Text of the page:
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If we can keep it : how the republic collapsed and how it might be saved

Author: Michael Tomasky
Publisher: New York : Liveright Publishing Corporation, [2019] ©2019
Edition/Format:   Print book : English : First editionView all editions and formats
Summary:
"On the final day of the Constitutional Convention in 1787, a woman asked Benjamin Franklin: 'Well, doctor, what have we got--a republic or a monarchy?' He replied, 'A republic, if you can keep it.' Why has American politics fallen into such a state of horrible dysfunction? Can it ever be fixed? These are the questions that motivate Michael Tomasky's deeply original examination into the origins of our hopelessly
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Genre/Form: Nonfiction
Document Type: Book
All Authors / Contributors: Michael Tomasky
ISBN: 9781631494086 1631494082
OCLC Number: 1073033877
Description: xxvii, 273 pages : illustrations ; 25 cm
Contents: Introduction: Dr. Franklin's challenge --
The true history of our not-very-representative democracy --
We were always polarized --
America in the age of consensus --
Coming apart --
More consumers than citizens --
From Gingrich to Trump--the system explodes --
If we can keep it: a fourteen-point agenda to reduce polarization.
Other Titles: How the republic collapsed and how it might be saved
Responsibility: Michael Tomasky.

Abstract:

"On the final day of the Constitutional Convention in 1787, a woman asked Benjamin Franklin: 'Well, doctor, what have we got--a republic or a monarchy?' He replied, 'A republic, if you can keep it.' Why has American politics fallen into such a state of horrible dysfunction? Can it ever be fixed? These are the questions that motivate Michael Tomasky's deeply original examination into the origins of our hopelessly polarized nation. 'One of America's finest political commentators' (Michael J. Sandel), Tomasky ranges across centuries and disciplines to show first how America's system of representative government was conjured into being, why it is so peculiar compared to political systems around the world, and why it has only rarely worked the way its creators intended. Beginning his history in 1787, when the Constitution was written, Tomasky shows that America has almost always had two clashing political tribes that are existentially, and often violently, opposed. While the nation remained polarized throughout the nineteenth century, Tomasky goes on to discuss the Depression and World War II, the two eras that forged a rare period of national unity in the twentieth century--and the period right after that, when the country split apart over race, immigration, stagnant wages, and the horrendous inflation of the 1970s. When he turns to the twenty-first century, Tomasky shows how our two political parties have grown not just further apart but have become different creatures entirely--with Republicans making politics more ideological and Democrats being sometimes unsure about how to adapt. Not content merely to diagnose these problems, Tomasky offers an audacious agenda for how we can help fix our broken political system--both political reforms and broader changes in how we live and communicate with one another--from ranked-choice voting and at-large congressional elections to expanding high-school civics education nationwide. Combining revelatory data with trenchant analysis, Tomasky tells us how the nation broke apart and points us toward a more hopeful political future."--Dust jacket.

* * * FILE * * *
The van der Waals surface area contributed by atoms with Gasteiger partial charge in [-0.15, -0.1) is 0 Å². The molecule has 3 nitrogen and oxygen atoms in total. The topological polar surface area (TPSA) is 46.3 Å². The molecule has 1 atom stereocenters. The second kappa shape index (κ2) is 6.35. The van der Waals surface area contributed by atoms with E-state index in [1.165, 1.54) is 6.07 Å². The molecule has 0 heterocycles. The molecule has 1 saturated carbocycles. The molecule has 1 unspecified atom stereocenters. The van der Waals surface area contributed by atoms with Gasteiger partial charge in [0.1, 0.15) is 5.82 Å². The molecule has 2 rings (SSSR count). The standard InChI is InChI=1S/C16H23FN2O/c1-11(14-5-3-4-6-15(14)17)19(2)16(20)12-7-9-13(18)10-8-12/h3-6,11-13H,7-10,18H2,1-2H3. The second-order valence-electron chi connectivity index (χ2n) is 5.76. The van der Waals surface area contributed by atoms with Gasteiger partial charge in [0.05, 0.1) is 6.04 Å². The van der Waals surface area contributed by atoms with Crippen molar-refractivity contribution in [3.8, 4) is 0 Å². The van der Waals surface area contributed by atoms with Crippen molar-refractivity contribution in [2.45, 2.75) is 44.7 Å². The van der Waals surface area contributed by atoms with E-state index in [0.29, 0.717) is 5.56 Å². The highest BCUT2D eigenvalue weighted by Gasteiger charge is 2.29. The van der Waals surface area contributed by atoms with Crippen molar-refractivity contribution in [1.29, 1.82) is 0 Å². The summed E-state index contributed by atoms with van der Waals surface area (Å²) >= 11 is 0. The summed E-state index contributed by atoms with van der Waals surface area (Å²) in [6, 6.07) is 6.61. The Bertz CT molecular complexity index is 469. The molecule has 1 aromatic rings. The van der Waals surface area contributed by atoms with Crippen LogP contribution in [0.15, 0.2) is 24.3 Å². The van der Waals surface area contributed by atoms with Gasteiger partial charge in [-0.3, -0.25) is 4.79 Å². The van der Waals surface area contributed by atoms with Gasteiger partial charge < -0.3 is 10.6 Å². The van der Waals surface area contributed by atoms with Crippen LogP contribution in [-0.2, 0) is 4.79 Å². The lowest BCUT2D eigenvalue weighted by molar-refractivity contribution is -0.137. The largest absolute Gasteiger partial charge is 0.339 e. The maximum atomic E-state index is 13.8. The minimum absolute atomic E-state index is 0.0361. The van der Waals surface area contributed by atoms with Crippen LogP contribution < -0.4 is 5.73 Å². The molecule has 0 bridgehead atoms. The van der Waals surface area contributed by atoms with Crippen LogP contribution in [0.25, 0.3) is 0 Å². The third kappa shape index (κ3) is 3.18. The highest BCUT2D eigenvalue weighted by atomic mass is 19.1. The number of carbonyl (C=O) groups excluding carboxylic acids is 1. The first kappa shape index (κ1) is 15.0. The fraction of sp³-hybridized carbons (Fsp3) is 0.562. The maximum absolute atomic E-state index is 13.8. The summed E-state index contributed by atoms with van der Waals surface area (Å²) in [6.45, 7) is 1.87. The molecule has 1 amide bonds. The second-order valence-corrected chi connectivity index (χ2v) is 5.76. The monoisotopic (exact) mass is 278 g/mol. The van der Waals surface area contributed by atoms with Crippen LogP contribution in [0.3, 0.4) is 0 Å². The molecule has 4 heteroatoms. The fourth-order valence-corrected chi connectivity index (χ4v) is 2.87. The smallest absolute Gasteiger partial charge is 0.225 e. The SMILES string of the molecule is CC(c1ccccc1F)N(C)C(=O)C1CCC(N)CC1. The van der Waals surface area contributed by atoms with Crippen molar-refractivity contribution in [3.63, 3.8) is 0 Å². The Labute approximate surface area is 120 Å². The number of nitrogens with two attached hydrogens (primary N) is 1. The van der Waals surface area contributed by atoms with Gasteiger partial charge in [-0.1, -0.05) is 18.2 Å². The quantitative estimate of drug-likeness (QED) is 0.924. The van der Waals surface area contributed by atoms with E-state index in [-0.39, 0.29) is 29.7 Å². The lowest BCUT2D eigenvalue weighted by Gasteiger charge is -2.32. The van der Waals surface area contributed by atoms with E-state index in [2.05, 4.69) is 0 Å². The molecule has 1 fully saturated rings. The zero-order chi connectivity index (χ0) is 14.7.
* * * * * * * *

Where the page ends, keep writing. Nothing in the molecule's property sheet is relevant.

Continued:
Beginning his history in 1787, when the Constitution was written, Tomasky shows that America has almost always had two clashing political tribes that are existentially, and often violently, opposed. While the nation remained polarized throughout the nineteenth century, the Depression and World War II, were the two eras that forged a rare period of national unity in the twentieth century-- and the period right after that, when the country split apart over race, immigration, stagnant wages, and the horrendous inflation of the 1970s. Tomasky shows that, in the twenty-first century, our two political parties have grown not just further apart but have become different creatures entirely. He offers an agenda for how we can help fix our broken political system, and points us toward a more hopeful political future. -- adapted from jacket

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